Last Thursday afternoon, I attended the Joint Public Health Committee meeting. At that meeting, lawmakers had the opportunity to question Medicaid Director Andy Allison, DHS Director John Selig, and Optumas founder Steve Schramm. Optumas is the consulting firm that released the original cost estimates for the state’s Obamacare experiment, known as the “private” option. Based on their initial projections in March of 2013, the majority of lawmakers determined that expanding Medicaid coverage through Obamacare, using the “private” option, would have a net positive impact on the state budget.
Unfortunately, now that the program is live and lawmakers have had time to actually examine the numbers, new concerns are arising almost daily. As a result, state bureaucrats have been working overtime to explain these concerns away. Their budgetary magic tricks were on full display at Thursday’s hearing. Here’s a quick overview of five things they asked us to believe. I will admit that they are not all impossible — some are just ridiculously embarrassing.
1. Asked at what point we should say the “private” option is costing too much and won’t work, state officials had no answer.
Rep. Joe Farrer asked Allison, “With all the price increases and things changing, at what point do you say the private option is not going to work? Is there a number? A symbol, a sign? What is that?” Allison responded:
That’s a good question. It certainly would not be a number that I would point to in April of 2014. As Mr. Schramm pointed out, we actually have as of today no more information about the underlying health expenditures for this newly covered population in the private option — those in the commercial insurance market — than we did last March. So we’re still in the predictive period.
Allison added that it will be later this year before we have “hard-core numbers to truly review the experience even of this first year.” He failed to provide an answer to Farrer’s question. If you’re an Arkansas taxpayer, this should probably concern you: is there really no point at which we can tell whether the program is too expensive and has failed to live up to its promises?
2. Cost is really not that big a deal. Reducing ‘stigma’ is a top priority!
Following Allison’s dodge of Rep. Farrer’s question, Director John Selig chimed in:
I’d just also note, in response to that, that the success of the private option was never just on the numbers. The legislature had a lot of discussion..about the fact that…we obviously want to look at the numbers, but we also want to reduce the churn of people going onto private insurance and off if you just expanded Medicaid…that there’s less stigma of having people in the private market, I think that’s worthwhile…So there are benefits that this body will need to take into account beyond just the cost…We will also want to take into account, are people better off being in the private market? I think we want to take all of that into account when deciding whether or not to continue the private option.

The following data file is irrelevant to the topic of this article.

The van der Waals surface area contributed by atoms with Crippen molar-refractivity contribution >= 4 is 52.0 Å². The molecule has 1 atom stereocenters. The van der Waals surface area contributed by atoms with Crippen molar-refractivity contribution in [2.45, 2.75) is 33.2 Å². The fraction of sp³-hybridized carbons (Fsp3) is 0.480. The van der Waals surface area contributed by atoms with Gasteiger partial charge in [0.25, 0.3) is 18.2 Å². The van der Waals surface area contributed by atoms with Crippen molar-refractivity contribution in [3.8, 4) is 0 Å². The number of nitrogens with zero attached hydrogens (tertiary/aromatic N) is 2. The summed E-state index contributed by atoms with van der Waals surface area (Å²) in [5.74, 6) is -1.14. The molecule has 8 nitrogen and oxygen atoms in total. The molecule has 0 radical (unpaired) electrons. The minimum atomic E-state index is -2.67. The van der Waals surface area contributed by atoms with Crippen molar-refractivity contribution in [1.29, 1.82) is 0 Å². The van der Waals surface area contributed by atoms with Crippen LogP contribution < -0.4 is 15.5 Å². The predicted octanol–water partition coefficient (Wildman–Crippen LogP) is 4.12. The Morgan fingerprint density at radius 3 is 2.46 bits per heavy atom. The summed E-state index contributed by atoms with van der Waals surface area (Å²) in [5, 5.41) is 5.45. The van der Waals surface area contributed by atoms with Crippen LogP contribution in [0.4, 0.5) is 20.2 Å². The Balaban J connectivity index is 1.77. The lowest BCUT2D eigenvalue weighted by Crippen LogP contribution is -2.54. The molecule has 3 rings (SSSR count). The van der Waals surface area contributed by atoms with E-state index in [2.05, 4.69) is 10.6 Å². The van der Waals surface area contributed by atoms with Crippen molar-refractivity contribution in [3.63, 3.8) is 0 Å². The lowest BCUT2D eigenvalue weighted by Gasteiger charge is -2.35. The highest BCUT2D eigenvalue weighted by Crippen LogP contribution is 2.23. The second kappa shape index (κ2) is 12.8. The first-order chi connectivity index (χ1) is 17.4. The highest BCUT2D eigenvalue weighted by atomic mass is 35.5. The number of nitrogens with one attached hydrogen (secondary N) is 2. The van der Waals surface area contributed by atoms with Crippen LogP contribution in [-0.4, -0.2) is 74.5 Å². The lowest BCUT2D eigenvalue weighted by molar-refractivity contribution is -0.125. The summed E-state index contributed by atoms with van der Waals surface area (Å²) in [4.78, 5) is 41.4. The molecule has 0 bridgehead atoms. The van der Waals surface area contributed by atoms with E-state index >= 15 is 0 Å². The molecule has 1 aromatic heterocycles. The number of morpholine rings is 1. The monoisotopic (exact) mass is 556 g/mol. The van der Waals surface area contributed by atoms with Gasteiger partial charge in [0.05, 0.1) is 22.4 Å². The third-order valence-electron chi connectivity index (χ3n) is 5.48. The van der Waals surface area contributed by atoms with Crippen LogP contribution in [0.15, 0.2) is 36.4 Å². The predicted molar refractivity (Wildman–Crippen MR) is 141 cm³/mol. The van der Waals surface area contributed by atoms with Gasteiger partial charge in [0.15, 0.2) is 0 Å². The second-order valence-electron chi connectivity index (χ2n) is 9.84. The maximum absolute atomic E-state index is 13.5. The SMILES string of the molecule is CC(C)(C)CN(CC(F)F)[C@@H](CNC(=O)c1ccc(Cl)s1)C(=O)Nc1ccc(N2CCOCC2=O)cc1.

That answer is stunning. Reducing stigma? That’s a new one. I didn’t realize we’re spending $20 billion over the next ten years to add people to new entitlement programs so we can reduce the “stigma” attached to entitlement programs. Although I guess Medicaid expansion proponents have to say something — because we know Medicaid enrollment won’t have a meaningful impact on physical health outcomes, and their “cost control” arguments are slipping further and further away by the day.
I suspect the lack of cost concerns would come as a big surprise to private-option cheerleader Senator David Sanders. According to the Democrat-Gazette, Sanders recently cited cost control as a key feature of the plan:
The focus on keeping the cost below a target is part of the value of the program, [Sanders] added. States that expanded the traditional Medicaid program “don’t have price considerations — it’s spend, spend, spend, spend,” Sanders said.
Apparently states that have cosmetically altered Medicaid expansions don’t have very much price consideration either.
As he was winding down his testimony, Allison remarked that we don’t even know what the costs of the “private” option are going to be. Again, this should be of great concern to Arkansas taxpayers (and, indeed, taxpayers across the country) who are footing the bill.
3. According to state bureaucrats, the federal cap place on “private” option spending is really just a moving “target.”
Senator Jim Hendren asked Allison if the federal spending caps could be adjusted without federal approval. Allison responded:
Correct, it wouldn’t rise for example to the level of a waiver amendment…They really have no discretion to reject the adjustment. It’s simply…the demographics are different than we predicted.
Allison’s comments misrepresent how the federal cap can be adjusted. The terms of the waiver are explicit and clear: federal approval must be granted in order for a cap increase to occur. Forgive me for sounding like the annoying nerd in the back of the class who corrects the teacher, but here’s what the terms and conditions of the “private” option actually say about cap overruns, on page 21: